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section heading icon     insurance referencing

This page considers insurance referencing in Australia, ie industry-wide and enterprise-specific identification of whether insurance consumers are good risks.

It covers -

Please note that this site is wholly independent of the insurance referencing sector. We do not act for any of the services and contrary to the belief of some readers cannot make your insurance reference problems disappear.


Insurance is a fundamental aspect of Australian personal and business life, both because it can relieve some pain when things go wrong and because insurance cover is often a requirement for operation of a business or access to finance. The absence of finance may have a crippling effect. Access to insurance at what the consumer considers to be punitive rates may also be detrimental.

The life and general insurance industry, which historically has been quite profitable (significantly more so than the operation of overseas-based parent corporations), has argued that it faces substantial difficulties because of customer dishonesty.

In 1994 the Insurance Council of Australia (ICA) estimated that up to 10% of all insurance premiums paid by the public were lost to fraud. Tony Baldock in a report for the Australian Institute of Criminology notes a study reporting that 9% of 8000 insurance
proposal forms did not disclose the applicants' full claims history and that a further 2.5% had "adverse credit and public record information on file".

The industry, like its overseas peers, has responded in three ways.

The first is to maintain enterprise-specific blacklists. If your relationship with the particular insurer has been 'suspicious' or 'adverse' (eg 'too many' claims or disputed claims) you either will not receive insurance from that provider or will pay a premium.

A second response has been sharing of information between insurers regarding past contact with 'bad' or 'suspect' customers. That sharing is feasible because of the oligopolistic nature of the Australian industry, with a large number of brands and agents but a small number of insurers, many of which have the same parent.

A third response, of increasing significance, is for insurers to rely on data provided by third parties - such as the information brokers discussed here - and to engage in predictive assessments using algorithms that may result in inappropriate discrimination rather than maintaining the industry's viability (and ensuring that law-abiding consumers do not carry the burden attributable to fraudulent claims).


Insurance referencing is one of the more obscure parts of the insurance or finance industries.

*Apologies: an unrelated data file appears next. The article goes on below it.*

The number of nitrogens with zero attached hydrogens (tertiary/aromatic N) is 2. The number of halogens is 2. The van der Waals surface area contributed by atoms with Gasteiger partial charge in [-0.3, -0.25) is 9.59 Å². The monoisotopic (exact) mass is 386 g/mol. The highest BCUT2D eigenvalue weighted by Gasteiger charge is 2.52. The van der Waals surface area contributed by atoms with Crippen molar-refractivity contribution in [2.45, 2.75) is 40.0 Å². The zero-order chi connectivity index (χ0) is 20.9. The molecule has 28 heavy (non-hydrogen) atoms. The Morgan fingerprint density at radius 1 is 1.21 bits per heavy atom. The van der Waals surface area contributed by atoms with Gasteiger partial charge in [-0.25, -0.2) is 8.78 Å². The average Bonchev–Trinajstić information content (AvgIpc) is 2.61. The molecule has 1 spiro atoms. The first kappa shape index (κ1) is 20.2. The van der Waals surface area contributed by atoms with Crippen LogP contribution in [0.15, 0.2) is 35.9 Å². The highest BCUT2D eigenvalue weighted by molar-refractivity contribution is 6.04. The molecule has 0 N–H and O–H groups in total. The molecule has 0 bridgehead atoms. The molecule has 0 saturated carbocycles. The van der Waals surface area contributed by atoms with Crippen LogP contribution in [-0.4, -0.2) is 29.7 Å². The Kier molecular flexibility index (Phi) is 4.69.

Veda Advantage, the behemoth discussed earlier in this profile, has an arrangement with Insurance Reference Services Ltd (IRS), an Australian insurance industry referencing agency. Veda's annual report boasts that it has commercialised data from IRS since 2001.

IRS was established in 1991 by the major insurers as a not-for-profit central register of insurance claims, levering the database operated by the Credit Reference Association of Australia since 1984. By 1995 its database covered 11 million claims (with an average 45,000 enquires per month), climbing to 18 million claims by 2002.

IRS boasts that it is -

Australia's only national database of insurance claims. It offers an easily accessible record of insurance claims by individuals. Some insurance companies use this database in deciding whether to accept an insurance proposal or as part of the investigation process when a claim is made.

and claims that its -

insurance claims database provides insurers with an invaluable tool for the identification of fraudulent claims, the verification of claims history and as a measure of the underwriting risk.

IRS membership comprises most general insurance companies, which report claims to IRS and access to its databases to identify the claims history of consumers.

IRS is regulated by a voluntary code of conduct. Clause 2(b) of that Code requires insurers to disclose membership of IRS to consumers and advise that personal information may be passed on to IRS. If a proposal or claim is refused principally on the basis of information from the IRS database the insurer is expected to notify the consumer and indicate that a copy of the file may be obtained by writing to IRS. Consumer queries must be investigated by the IRS.

Membership of IRS as of 1995 included the largest domestic insurers (ie home & contents insurance) and most commercial insurers (eg plant and business premises), including AAMI, AIM, American Home Assurance, AMP General, Australian Alliance, Catholic Church, CIC, Club Marine, Colonial Mutual General, Commercial Union, FAI, GIO Australia, HBF, Lumley, Mercantile Mutual, MLC, MMI, Mutual Community, NRMA, NZI, QBE, RAA, RAC, RACQ, RACT, RACV, SGIC-SA, SGIO-WA, Sun Alliance & Royal, Suncorp, TIO, VACC, Western Underwriters and Zurich.

It also included 130 insurance assessors, loss adjusters and claims investigators.


There have been no major studies of insurance referencing. Two works are Tony Baldock's
'Insurance Fraud' (Trends & Issues in crime and criminal justice No. 66, 1997) (PDF) and 'The insurance reference service - An overview' by Bruce Bargon in 2 Privacy Law and Policy Reporter (1995) here.

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version of October 2007
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